On that day five years ago, ash raining from the sky and heat radiating off the prairie as the flames raced across it, I was paying attention.

The grass wasn’t in need of a lawn mower. In fact, it was so dry, brittle and brown it could have been December instead of summer. The Oklahoma drought was a monster, and the blades of dead grass were eaten alive instantaneously by growing fire, likely caused by the careless toss of a cigarette.

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And my brother, with his measly garden hose, was climbing on the back porch and wetting down the house while other relatives used the sprayer on the tractor to add a moisture barrier to the ground.

We didn’t stop. The firefighters, who were dwarfed by walls of towering flames that were engulfing cedars and bales of hay in nanoseconds, didn’t stop either.

We all kept on trying to outsmart the Goliath standing in our midst. We kept working diligently — not with tears, but with hope and lightweight garden hoses and a barren pond. We did it all while praying for heavenly reprieve. A shift in the wind, some rain, something.

We got a little of both in the knick of time.

The firefighters were able to stop the inferno mere feet from the neighbors’ house, and the house across the street, the one that built me, was saved.

As everyday struggles of all types continue to come in this life, sometimes I catch myself leaning and crying. Sometimes I feel helpless to the roller coaster. Confused. Alone. Mistreated. Outmatched. Smaller than David with a slingshot.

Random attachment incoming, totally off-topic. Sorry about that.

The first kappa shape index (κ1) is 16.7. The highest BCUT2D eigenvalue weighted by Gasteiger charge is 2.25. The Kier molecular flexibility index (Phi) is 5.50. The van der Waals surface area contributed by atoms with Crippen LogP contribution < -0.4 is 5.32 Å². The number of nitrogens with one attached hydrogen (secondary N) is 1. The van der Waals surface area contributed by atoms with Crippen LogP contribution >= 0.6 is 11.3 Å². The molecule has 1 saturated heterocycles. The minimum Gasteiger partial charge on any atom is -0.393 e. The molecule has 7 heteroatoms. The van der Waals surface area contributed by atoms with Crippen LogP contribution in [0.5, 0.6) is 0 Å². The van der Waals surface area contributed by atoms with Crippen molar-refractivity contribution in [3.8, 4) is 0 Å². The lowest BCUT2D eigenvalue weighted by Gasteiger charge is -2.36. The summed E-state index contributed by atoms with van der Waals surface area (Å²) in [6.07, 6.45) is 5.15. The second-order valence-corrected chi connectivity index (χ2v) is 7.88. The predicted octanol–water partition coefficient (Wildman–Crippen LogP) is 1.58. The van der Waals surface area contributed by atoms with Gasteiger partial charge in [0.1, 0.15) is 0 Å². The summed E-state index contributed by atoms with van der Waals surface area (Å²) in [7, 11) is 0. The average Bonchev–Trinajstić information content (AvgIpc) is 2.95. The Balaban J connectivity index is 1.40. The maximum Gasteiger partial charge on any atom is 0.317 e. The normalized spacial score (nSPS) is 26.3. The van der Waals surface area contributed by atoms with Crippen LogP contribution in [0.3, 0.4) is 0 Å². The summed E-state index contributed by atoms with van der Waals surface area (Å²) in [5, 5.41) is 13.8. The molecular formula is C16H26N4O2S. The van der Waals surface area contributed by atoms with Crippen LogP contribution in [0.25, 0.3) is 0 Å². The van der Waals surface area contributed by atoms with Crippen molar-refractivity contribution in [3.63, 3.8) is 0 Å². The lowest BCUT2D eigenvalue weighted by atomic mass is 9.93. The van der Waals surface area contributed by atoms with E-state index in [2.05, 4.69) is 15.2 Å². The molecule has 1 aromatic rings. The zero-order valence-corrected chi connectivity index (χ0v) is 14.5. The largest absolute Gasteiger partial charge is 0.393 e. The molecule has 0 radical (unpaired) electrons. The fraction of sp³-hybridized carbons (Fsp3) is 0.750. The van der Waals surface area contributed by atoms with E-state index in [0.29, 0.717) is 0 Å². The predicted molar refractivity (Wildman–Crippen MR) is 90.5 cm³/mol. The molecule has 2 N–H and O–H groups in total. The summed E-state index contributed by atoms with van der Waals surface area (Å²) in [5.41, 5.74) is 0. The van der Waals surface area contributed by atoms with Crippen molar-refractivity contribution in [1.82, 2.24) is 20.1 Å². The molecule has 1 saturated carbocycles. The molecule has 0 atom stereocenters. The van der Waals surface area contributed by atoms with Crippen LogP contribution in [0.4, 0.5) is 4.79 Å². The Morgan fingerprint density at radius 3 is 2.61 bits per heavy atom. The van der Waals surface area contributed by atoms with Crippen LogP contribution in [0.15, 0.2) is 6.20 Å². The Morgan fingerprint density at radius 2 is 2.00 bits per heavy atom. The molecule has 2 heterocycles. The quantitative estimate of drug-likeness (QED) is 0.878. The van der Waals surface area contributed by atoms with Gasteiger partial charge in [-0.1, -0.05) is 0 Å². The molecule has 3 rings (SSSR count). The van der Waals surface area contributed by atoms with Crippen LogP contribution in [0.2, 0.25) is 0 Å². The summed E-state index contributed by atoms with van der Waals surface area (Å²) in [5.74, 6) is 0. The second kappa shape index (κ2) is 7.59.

But then I straighten up, determined not to give up, and I go after those giant flames with my puny garden hose.

I pray.

I rise from the ashes.

Then I become the fire.

The shift in the winds of circumstance surely will follow.

 


(This column also was published on Aug. 10 in my hometown newspaper, The Cleveland American, for which I often report as a special correspondent.)

 

 

#OKLegacies: The standard of grace and hope

It’s time for another anniversary of a dark day.

“The Oklahoma Standard” has guided me in many things throughout my life. Most of all, it has taught me that if you look really hard — grace floats to the top of the depths of pain.

Below is an editorial I wrote for the Cleveland American three years ago, a day after the 2013 Boston Marathon bombing.

The Oklahoma Standard sort of took over my mind that day, so I started writing.

Watching the news come out of Boston served as a reminder of OKC. It was a reminder of hopelessness and of pain.

But even though grace is tough to come by during times of confusion and anger — the 168 souls that perished on April 19, 1995 still teach us grace every single day with their brave Oklahoma spirit still very much alive in the loved ones they left behind.

And the countless compassionate people who led our state through the tunnel and toward the light — then and now — keep our eyes focused on carrying that grace forth.

Here’s that column on Boston from three years ago, which I think is fitting for us on this anniversary of when Oklahoma City was terrorized by cowards.

God bless the 168.


Rescue hope by choking out the hate
By Brandi Ball

Published: 4/17/2013, The Cleveland American

What happened in Boston on Monday rocks my soul.
Bombs placed in a crowd of people, only to incite death and destruction?
I heard someone say afterward: “Bad has always existed. It’s not hard to believe this happened. It’s actually pretty easy to believe it. People are just evil.”
While evil is a concept that dates back almost to the inception of good, I still gasp with disbelief when things like this happen. Because no matter how much tragedy is in our world, I still believe in the good.